Whipped cream is easy stuff to make from scratch, and I always prefer the homemade stuff to the stuff that comes in a can.  When making a black forest cake, you ALWAYS want to do your whipped cream from scratch, because a) you can add cherry brandy to the whipped cream for flavour, and b) you can add a pinch of gelatin or cream of tartar to stiffen the cream and stop it from gooshing out between the cake layers.

Combine a cup of whipping cream with a teaspoon of sugar, a splash of cherry brandy, and a pinch of unflavored gelatin or cream of tartar.  Whisk or beat with an electric mixer until stiff peaks form.

Putting it All Together

Once the cake and cherry pie filling have cooled completely, you can assemble your black forest cake.  You can use either two or three layers of cake — three looks fancier, but otherwise it makes little difference.

With two layers, you’ll want to put both cherry pie filling AND whipped cream between the layers.  With three, you’ve got an option: you can either put cherries in one of the spaces and whipped cream in the other, or use a combination in both.  You might need to make a bit of extra whipped cream, if you choose the latter, but avoid the temptation to overfill: you want this to taste like cake, not like whipped cream with occasional bits of cake in it.

Once your layers are stacked up, coat the entire cake in the remaining whipped cream.  Shave two squares of semi-sweet chocolate using a cheese grater, and pat these chocolate shavings onto the sides and top of the cake, leaving a ring of white around the top edge.  Place maraschino cherries around the top edge (I like to use one per slice).  Store the cake (covered) in the fridge until serving, so that the whipped cream won’t get droopy.

And enjoy!  Black forest cake is a little bit labour-intensive to make, but it’s definitely worth the work.  Nom-nom-nom.  Delicious.

Happy Birthday Skink Cake

Posted in Recipes with tags , , , , , , on April 4, 2010 by KarenElizabeth

It was my roommate’s birthday last week, and so I decided to attempt carving a shaped cake for only the third time in my life.  I’m by no means an expert on this, but I was mostly pleased with the results:

The animal I decided to model this cake after is the blue-tongued skink (specifically, the western blue-tongued skink).  Besides the fact that Kenneth really likes skinks, I figured that this would be a relatively easy lizard to carve, since the legs are so tiny in comparison to the large, chubby bodies that these adorable reptiles have.  Figuring out the longer legs of a bearded dragon or leopard gecko would have been much more of a challenge, and my cake carving skills simply may not have been up to it.  Even as things were, I chose to carve the legs separately from the rest of the cake, and then stuck them on with icing.

The Cake

I went with a plain chocolate cake recipe for this one: a slightly modified version of the one found in the Hershey’s Chocolate cookbook (they call for vegetable oil; I used butter instead).  You could probably get away with using most any chocolate cake recipe, or even a boxed cake mix if you’re feeling really lazy.  I chose this particular recipe because it’s quite a dense cake (easier to carve in a uniform way), and very chocolatey.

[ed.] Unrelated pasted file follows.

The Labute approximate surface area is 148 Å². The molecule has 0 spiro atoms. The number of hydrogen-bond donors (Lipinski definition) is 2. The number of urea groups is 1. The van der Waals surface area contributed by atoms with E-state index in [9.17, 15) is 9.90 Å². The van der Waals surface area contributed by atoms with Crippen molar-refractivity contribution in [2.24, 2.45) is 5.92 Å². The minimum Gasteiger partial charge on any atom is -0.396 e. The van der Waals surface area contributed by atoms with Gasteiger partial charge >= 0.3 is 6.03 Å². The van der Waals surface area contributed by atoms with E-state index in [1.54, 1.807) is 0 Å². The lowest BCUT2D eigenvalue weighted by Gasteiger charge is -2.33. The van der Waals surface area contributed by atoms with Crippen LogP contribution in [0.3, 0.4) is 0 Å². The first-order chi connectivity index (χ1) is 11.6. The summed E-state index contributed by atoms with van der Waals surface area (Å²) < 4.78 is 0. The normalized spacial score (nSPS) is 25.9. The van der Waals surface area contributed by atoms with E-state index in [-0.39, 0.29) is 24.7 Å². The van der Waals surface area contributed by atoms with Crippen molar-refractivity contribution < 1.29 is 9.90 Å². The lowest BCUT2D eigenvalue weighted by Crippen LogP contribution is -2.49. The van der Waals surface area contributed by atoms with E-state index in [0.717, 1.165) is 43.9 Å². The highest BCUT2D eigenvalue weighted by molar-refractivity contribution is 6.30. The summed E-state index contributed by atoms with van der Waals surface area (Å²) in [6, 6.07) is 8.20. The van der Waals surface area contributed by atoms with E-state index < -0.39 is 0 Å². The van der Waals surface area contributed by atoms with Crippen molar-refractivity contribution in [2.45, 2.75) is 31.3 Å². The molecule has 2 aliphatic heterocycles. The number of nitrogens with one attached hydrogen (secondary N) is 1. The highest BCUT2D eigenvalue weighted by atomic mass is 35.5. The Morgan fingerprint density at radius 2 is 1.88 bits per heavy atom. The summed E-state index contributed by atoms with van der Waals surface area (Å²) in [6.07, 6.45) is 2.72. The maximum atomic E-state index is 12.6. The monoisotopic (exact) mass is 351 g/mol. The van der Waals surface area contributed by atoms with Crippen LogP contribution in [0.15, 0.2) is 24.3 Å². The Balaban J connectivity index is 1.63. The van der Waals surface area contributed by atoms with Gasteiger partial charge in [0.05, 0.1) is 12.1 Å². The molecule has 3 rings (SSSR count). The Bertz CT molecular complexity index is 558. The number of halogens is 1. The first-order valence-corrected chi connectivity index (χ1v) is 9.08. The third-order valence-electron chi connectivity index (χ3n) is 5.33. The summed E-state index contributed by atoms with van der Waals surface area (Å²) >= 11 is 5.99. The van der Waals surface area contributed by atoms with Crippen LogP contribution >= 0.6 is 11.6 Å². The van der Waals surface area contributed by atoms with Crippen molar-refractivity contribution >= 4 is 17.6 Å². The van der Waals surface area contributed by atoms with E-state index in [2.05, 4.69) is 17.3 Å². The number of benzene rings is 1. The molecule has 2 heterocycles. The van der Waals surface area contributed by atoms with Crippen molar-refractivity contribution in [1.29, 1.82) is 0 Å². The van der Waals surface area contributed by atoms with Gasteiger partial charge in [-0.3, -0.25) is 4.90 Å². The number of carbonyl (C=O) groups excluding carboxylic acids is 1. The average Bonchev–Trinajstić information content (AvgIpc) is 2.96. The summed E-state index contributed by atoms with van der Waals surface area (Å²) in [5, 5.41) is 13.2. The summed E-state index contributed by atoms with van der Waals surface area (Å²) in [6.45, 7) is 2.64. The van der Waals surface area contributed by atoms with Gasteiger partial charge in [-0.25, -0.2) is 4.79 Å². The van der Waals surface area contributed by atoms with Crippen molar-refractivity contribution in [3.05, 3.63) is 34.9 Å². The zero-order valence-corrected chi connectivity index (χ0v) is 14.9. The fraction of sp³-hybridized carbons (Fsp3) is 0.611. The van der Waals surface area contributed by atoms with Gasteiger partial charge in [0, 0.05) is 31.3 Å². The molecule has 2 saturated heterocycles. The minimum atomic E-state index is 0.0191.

• 3/4 cup cocoa powder
  • 1 cup boiling water
  • 2 cups sugar
  • 1/2 cup butter
  • 1-3/4 cups all-purpose flour
  • 1-1/2 teaspoons baking powder
  • 1-1/2 teaspoons baking soda
  • 1 teaspoon salt
  • 2 eggs
  • 1 cup milk
  • 2 teaspoons vanilla extract

Preheat the oven to 350 degrees Fahrenheit and prepare two 9-inch round baking pans.  You’ll want the pans to be quite well-greased, or use baking parchment to line them, because you’ll want to start your carving with some nicely formed cakes.

Dissolve the cocoa powder in the boiling water, then put it into the fridge to cool down so that it won’t melt your butter later.

Beat together the butter and sugar until the mix is nice and homogeneous.  Add the eggs one at a time, mixing well after each addition.

In another bowl, combine together the flour, salt, baking powder and baking soda.  Remove your cocoa powder/water mix from the fridge and add to it the milk and vanilla.  Alternate between adding a bit of the flour mix, then a bit of the cocoa mix, stirring well between each addition, until everything is combined.

Pour the batter into the baking pans.  Bake for about 40 minutes, until a toothpick inserted in the center of the pans comes out clean.  Cool the cakes in the pans for 10 minutes, then remove them from the pans onto wire racks to finish cooling.

If you’re going to be using these for just a plain old normal-shaped cake, you can frost them as soon as they are cool.  If you’re going to carve your cake, though, you’ll want to stick the cakes together with a layer of buttercream, and then wrap them in plastic wrap and pop them into the freezer overnight.  Frozen cakes are WAY easier to carve, because they don’t squish and deform while you’re working on them.


As mentioned above, it’s much easier to carve a frozen cake, so you’ll want to bake your cakes in advance and leave them in the freezer at least overnight before carving.  When it comes time to carve, use a serrated knife — a larger one for working out the basic shape (I used a bread knife for this part), and a small one for details (I chose a boning knife for flexibility with the fine details, but a paring knife would probably work quite well too).